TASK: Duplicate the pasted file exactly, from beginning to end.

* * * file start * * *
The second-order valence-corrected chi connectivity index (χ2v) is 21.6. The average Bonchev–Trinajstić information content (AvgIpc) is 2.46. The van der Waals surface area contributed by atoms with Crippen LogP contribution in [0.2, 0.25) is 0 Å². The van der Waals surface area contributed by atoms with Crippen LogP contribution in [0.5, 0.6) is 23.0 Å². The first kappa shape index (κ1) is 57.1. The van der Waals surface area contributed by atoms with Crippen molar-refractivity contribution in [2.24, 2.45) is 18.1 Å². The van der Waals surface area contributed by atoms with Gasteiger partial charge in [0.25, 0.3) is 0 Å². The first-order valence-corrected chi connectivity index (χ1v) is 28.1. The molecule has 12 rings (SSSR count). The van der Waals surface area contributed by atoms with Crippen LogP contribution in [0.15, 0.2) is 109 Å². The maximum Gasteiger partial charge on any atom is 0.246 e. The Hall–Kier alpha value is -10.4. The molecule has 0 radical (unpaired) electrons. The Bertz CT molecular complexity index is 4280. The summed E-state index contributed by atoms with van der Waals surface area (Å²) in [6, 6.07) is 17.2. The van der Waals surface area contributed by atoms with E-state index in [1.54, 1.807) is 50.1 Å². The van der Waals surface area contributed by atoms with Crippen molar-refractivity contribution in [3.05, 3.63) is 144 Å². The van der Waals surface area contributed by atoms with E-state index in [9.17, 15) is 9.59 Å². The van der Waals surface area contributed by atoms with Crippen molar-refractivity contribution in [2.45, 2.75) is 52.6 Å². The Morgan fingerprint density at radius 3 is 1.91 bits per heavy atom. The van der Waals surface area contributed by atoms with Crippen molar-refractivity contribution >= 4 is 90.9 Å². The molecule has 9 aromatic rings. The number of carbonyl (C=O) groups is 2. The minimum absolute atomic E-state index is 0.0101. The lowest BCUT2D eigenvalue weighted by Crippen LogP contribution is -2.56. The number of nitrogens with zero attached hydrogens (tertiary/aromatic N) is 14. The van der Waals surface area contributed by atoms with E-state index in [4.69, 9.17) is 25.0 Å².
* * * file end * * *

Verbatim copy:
The second-order valence-corrected chi connectivity index (χ2v) is 21.6. The average Bonchev–Trinajstić information content (AvgIpc) is 2.46. The van der Waals surface area contributed by atoms with Crippen LogP contribution in [0.2, 0.25) is 0 Å². The van der Waals surface area contributed by atoms with Crippen LogP contribution in [0.5, 0.6) is 23.0 Å². The first kappa shape index (κ1) is 57.1. The van der Waals surface area contributed by atoms with Crippen molar-refractivity contribution in [2.24, 2.45) is 18.1 Å². The van der Waals surface area contributed by atoms with Gasteiger partial charge in [0.25, 0.3) is 0 Å². The first-order valence-corrected chi connectivity index (χ1v) is 28.1. The molecule has 12 rings (SSSR count). The van der Waals surface area contributed by atoms with Crippen LogP contribution in [0.15, 0.2) is 109 Å². The maximum Gasteiger partial charge on any atom is 0.246 e. The Hall–Kier alpha value is -10.4. The molecule has 0 radical (unpaired) electrons. The Bertz CT molecular complexity index is 4280. The summed E-state index contributed by atoms with van der Waals surface area (Å²) in [6, 6.07) is 17.2. The van der Waals surface area contributed by atoms with E-state index in [1.54, 1.807) is 50.1 Å². The van der Waals surface area contributed by atoms with Crippen molar-refractivity contribution in [3.05, 3.63) is 144 Å². The van der Waals surface area contributed by atoms with E-state index in [9.17, 15) is 9.59 Å². The van der Waals surface area contributed by atoms with Crippen molar-refractivity contribution in [2.45, 2.75) is 52.6 Å². The Morgan fingerprint density at radius 3 is 1.91 bits per heavy atom. The van der Waals surface area contributed by atoms with Crippen molar-refractivity contribution >= 4 is 90.9 Å². The molecule has 9 aromatic rings. The number of carbonyl (C=O) groups is 2. The minimum absolute atomic E-state index is 0.0101. The lowest BCUT2D eigenvalue weighted by Crippen LogP contribution is -2.56. The number of nitrogens with zero attached hydrogens (tertiary/aromatic N) is 14. The van der Waals surface area contributed by atoms with E-state index in [4.69, 9.17) is 25.0 Å².